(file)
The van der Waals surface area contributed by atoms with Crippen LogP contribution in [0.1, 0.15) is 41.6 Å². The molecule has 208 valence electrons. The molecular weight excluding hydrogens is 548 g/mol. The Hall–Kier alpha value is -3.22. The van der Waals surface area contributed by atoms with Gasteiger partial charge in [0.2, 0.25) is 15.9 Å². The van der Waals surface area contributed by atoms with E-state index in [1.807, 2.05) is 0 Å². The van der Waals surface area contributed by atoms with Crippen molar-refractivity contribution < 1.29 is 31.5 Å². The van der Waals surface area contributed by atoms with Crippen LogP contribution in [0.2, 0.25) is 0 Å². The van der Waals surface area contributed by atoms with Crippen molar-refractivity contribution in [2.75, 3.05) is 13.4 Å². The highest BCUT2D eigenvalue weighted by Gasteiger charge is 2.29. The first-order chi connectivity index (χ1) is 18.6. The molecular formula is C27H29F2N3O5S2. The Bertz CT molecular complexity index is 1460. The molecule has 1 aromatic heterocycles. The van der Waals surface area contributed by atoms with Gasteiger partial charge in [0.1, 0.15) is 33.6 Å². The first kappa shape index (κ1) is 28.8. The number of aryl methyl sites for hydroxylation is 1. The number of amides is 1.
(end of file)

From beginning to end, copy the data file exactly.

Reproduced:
The van der Waals surface area contributed by atoms with Crippen LogP contribution in [0.1, 0.15) is 41.6 Å². The molecule has 208 valence electrons. The molecular weight excluding hydrogens is 548 g/mol. The Hall–Kier alpha value is -3.22. The van der Waals surface area contributed by atoms with Gasteiger partial charge in [0.2, 0.25) is 15.9 Å². The van der Waals surface area contributed by atoms with E-state index in [1.807, 2.05) is 0 Å². The van der Waals surface area contributed by atoms with Crippen molar-refractivity contribution < 1.29 is 31.5 Å². The van der Waals surface area contributed by atoms with Crippen LogP contribution in [0.2, 0.25) is 0 Å². The van der Waals surface area contributed by atoms with Crippen molar-refractivity contribution in [2.75, 3.05) is 13.4 Å². The highest BCUT2D eigenvalue weighted by Gasteiger charge is 2.29. The first-order chi connectivity index (χ1) is 18.6. The molecular formula is C27H29F2N3O5S2. The Bertz CT molecular complexity index is 1460. The molecule has 1 aromatic heterocycles. The van der Waals surface area contributed by atoms with Gasteiger partial charge in [0.1, 0.15) is 33.6 Å². The first kappa shape index (κ1) is 28.8. The number of aryl methyl sites for hydroxylation is 1. The number of amides is 1.